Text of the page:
So last night while we were at Destiny USA we stopped at the Apple store. I spent a few moments lusting over my next computer, which is a 13-inch MacBook Pro with Retina display. Earl outlined the budgetary concerns with such a purchase and told me when I will be able to buy it. I can at least say, “at least there’s hope.”
But I digress from my original intent of this post.
During our last couple of visits to the Apple store we have looked at the Philips Hue Lighting “system” (for lack of a better word).
The Philips Hue Personal Wireless Lighting starter kit consists of a puck-sized controller that connects to your home network. This puck can control up to 50 LED light bulbs that have the ability to communicate with the puck. The puck communicates with your home network via an iPhone, iPad or Android app. You can also communicate with the light bulbs via the Hue webpage.
So what’s the deal? Well, these LED bulbs can be programmed to throw off any color you can imagine. The apps let you program “scenes”; press a button and it looks like sunset in your room. Press another button and it looks like you’re sitting in the beach. There’s millions of combinations and some that are suppose to give you a “therapeutic” light, such as lighting to urge better concentration or destress you before hitting the hay for the night. You can set an alarm and wake up to a simulated sunrise. It’s all quite nifty.
The starter kit comes with the aforementioned puck and three light bulbs. And it costs $200. Additional lightbulbs are $59.99.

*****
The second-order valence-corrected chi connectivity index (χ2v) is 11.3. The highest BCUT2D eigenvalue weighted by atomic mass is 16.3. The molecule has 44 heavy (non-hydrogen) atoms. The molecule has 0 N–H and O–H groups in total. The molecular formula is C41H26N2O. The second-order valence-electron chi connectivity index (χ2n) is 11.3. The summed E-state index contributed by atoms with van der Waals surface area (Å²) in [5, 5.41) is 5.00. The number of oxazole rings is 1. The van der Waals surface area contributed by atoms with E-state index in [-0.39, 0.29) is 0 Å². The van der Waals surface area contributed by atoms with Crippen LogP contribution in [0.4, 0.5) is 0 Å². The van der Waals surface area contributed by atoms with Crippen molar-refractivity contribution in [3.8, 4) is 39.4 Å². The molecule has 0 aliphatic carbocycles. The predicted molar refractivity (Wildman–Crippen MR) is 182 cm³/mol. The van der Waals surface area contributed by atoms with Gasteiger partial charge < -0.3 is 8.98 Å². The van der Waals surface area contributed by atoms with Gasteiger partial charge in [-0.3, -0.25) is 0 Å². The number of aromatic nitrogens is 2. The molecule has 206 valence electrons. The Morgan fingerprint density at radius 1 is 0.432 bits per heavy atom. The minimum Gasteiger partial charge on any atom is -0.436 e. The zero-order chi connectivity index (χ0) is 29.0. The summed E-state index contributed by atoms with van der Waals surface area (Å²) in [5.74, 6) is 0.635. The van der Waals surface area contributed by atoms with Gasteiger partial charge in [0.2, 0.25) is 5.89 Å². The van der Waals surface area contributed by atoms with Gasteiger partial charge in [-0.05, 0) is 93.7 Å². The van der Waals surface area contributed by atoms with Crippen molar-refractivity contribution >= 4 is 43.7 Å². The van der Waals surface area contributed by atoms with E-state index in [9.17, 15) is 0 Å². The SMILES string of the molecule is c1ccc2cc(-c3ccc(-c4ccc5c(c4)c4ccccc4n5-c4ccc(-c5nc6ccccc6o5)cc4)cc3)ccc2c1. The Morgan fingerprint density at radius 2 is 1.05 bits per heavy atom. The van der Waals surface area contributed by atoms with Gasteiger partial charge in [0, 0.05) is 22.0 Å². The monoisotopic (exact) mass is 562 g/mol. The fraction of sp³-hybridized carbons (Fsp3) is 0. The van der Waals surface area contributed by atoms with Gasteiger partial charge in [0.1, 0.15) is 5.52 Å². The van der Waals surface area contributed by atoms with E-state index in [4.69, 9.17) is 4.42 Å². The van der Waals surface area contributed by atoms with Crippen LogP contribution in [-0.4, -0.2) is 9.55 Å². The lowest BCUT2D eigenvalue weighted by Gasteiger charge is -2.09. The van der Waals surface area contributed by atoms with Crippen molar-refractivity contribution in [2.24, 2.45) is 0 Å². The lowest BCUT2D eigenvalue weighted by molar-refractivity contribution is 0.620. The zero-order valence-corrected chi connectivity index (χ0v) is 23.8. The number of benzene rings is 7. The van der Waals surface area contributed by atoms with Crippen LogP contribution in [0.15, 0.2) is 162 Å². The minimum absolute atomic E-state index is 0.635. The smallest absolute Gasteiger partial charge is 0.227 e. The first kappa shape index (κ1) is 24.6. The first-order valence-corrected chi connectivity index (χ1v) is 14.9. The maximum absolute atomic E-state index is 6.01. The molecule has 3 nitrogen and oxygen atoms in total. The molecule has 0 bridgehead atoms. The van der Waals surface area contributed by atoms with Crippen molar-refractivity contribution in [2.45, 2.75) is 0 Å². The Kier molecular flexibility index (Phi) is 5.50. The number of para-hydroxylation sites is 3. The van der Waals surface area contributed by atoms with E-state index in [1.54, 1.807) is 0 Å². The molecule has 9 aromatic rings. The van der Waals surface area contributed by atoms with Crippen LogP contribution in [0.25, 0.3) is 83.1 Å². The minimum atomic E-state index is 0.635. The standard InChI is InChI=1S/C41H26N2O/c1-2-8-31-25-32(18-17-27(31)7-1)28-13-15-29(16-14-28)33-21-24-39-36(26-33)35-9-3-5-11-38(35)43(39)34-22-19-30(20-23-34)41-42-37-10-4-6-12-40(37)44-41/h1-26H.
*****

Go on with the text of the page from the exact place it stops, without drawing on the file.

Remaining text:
However, remember that these are LED lightbulbs and they’re allegedly going to last a very, very long time. Regular LED lightbulbs at Lowe’s or Home Depot are in the $35-$45 range, so this isn’t completely out of whack but it’s definitely an expensive toy.
The system took less than three minutes to install. I have installed apps on my iPhone and iPad and on Earl’s iPhone. You don’t have to use your smartphone or whatnot to control the lights, turning the lights off and on with the switch make them behavior as expected, however, they “dim up” and “dim down” instead of just snapping on and off, which I think is wicked cool. If we want to use the simulated sunrise approach in the morning we have to leave the light switch on and turn them off via the app. I can handle that since I sleep with my phone anyway.
All in all it’s a nifty gadget albeit and expensive one. But I like it a lot and it was actually Earl’s suggestion that we get the lights.
If you’re in the neighborhood you’ll have to see our simulated disco in the bedroom. It’s a hoot!